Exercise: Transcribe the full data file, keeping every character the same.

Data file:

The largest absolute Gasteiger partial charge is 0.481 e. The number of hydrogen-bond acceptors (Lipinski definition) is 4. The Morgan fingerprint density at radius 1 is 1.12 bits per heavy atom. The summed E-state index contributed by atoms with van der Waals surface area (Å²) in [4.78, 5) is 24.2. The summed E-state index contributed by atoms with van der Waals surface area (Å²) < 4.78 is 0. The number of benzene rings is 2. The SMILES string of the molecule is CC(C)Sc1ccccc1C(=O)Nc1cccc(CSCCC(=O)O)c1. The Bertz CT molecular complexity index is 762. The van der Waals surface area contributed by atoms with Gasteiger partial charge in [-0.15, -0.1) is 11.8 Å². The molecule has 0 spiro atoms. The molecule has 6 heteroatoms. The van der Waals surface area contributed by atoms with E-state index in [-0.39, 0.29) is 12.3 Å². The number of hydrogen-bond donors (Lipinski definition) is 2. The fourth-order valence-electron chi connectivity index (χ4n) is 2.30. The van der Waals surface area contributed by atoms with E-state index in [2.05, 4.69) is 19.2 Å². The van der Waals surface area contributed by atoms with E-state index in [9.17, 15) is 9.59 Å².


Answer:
The largest absolute Gasteiger partial charge is 0.481 e. The number of hydrogen-bond acceptors (Lipinski definition) is 4. The Morgan fingerprint density at radius 1 is 1.12 bits per heavy atom. The summed E-state index contributed by atoms with van der Waals surface area (Å²) in [4.78, 5) is 24.2. The summed E-state index contributed by atoms with van der Waals surface area (Å²) < 4.78 is 0. The number of benzene rings is 2. The SMILES string of the molecule is CC(C)Sc1ccccc1C(=O)Nc1cccc(CSCCC(=O)O)c1. The Bertz CT molecular complexity index is 762. The van der Waals surface area contributed by atoms with Gasteiger partial charge in [-0.15, -0.1) is 11.8 Å². The molecule has 0 spiro atoms. The molecule has 6 heteroatoms. The van der Waals surface area contributed by atoms with E-state index in [-0.39, 0.29) is 12.3 Å². The number of hydrogen-bond donors (Lipinski definition) is 2. The fourth-order valence-electron chi connectivity index (χ4n) is 2.30. The van der Waals surface area contributed by atoms with E-state index in [2.05, 4.69) is 19.2 Å². The van der Waals surface area contributed by atoms with E-state index in [9.17, 15) is 9.59 Å².